The Importance of On-Time Payment in the Supply Chain

I was at a recent podium discussion on the topic of automation in electronic manufacturing and I heard a robotics supplier refer to data as "the lubricant of the industry." In the supply chain, I suspect that cash is the lubricant, the commodity that makes everything run that little bit better, that little bit smoother.

 
manufacturing supply chain finances
 

The mindshare of your vendors is important to you and there are many ways to get that.  One obvious way is to be one of their largest customers, but with the exception of Cisco, Apple, and a few other OEM giants, this isn't so easy unless you buy a lot of product.  This option isn't open to most companies and is generally closed to start-ups whose volumes may initially be quite modest.  And while projections of world market domination might impress your investors, most vendors have probably heard it too many times. 

So what else can you do to get to the front of the queue when you need to ramp volume, make a last-minute engineering change or just get the right response to an enquiry?

Nothing says good customer quite like being a prompt payer.  And it seems that sometimes, nothing says big customer quite like a slow or delinquent payer.  Some of the larger brands seem to leverage payment terms with their vendors to gain operating capital, extending terms to something little short of ridiculous.  Add to this the tendency of the larger brands to leverage their volume against price; reducing their vendor's margin to something wafer thin. You can see why some of these relationships become quite strained. The good news is their tardiness can be your strength.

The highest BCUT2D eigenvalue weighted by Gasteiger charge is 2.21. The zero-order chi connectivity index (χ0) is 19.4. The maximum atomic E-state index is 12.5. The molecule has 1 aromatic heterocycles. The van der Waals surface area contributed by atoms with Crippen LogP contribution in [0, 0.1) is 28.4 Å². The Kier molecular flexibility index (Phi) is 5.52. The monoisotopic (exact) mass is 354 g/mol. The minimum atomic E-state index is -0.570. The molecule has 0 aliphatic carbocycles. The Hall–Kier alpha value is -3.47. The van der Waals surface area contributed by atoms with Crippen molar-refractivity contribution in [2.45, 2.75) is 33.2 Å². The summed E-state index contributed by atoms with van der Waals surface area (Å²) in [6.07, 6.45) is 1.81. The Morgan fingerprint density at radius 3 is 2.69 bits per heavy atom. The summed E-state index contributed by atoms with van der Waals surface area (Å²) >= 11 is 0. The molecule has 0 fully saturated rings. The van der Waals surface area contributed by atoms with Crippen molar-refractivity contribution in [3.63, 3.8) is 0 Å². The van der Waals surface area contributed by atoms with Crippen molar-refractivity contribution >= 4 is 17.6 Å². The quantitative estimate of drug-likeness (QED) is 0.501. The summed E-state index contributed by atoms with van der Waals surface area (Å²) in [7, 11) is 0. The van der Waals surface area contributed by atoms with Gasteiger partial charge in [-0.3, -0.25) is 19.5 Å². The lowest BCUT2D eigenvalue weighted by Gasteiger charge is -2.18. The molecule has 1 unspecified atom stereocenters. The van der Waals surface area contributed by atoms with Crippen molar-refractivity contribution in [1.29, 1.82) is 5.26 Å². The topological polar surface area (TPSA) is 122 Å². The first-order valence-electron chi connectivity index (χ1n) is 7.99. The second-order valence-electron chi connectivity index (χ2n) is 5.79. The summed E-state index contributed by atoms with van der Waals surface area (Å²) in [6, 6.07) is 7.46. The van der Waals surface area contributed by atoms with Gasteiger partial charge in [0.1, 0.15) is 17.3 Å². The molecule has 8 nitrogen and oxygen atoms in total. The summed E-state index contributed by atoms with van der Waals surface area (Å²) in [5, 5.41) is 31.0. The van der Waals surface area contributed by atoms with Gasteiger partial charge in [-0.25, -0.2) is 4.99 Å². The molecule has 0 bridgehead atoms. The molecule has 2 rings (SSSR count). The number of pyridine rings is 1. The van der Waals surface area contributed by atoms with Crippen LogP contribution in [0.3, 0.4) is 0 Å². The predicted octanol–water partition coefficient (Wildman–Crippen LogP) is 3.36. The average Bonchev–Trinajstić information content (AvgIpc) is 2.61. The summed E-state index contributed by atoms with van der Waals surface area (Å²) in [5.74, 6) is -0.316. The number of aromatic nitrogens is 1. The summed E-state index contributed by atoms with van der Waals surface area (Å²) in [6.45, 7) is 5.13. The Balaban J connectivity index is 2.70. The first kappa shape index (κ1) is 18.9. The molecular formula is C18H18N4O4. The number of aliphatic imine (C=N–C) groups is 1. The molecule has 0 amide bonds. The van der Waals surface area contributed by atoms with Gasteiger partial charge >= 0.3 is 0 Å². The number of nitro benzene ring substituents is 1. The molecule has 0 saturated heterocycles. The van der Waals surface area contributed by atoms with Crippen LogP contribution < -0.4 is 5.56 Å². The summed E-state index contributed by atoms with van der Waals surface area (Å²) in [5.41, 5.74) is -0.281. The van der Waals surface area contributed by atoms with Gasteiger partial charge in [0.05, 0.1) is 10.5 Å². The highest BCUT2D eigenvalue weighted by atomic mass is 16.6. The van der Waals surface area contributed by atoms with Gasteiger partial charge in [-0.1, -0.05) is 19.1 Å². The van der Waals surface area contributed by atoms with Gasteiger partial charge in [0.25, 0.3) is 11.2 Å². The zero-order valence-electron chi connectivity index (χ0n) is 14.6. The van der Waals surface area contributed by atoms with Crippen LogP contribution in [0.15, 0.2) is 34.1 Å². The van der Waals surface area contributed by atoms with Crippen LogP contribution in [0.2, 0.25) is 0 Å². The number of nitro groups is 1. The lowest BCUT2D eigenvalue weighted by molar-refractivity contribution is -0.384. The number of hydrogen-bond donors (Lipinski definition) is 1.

My advice would be pay on time as a minimum. If you can pay a little early, why not do so, unexpected cash in the bank is always such a nice surprise.  Start-ups often have cash from investors sitting in the bank earning little or no interest. Why not utilize that capital to improve vendor relations and oil the wheels of commerce?  After all, your investors didn't provide that capital for it to languish in your bank account, they want to see it working.

Another way of getting more attention is to pay a little bit more.  I know this seems counter to everything we've been taught about negotiation but why not?  Many products, particularly at launch phase are not super price sensitive and if one or two points of extra margin for the vendor makes the difference between hitting or missing that launch date or holiday season market window it's money well spent.  We spend a lot of time negotiating with vendors for our clients and a few billion dollars worth of managed business has made us pretty good at it, but remember the lowest price isn't always the best price.

You're trying to stand out alongside those customers that spend many times more than you.  They're constantly driving cost, price and your vendor's margin down.  Why not be a little more collaborative, build a real partnership that offers mutual benefits.

Be a nice customer, create and leverage great relationships, delight your customer and your vendors alike.

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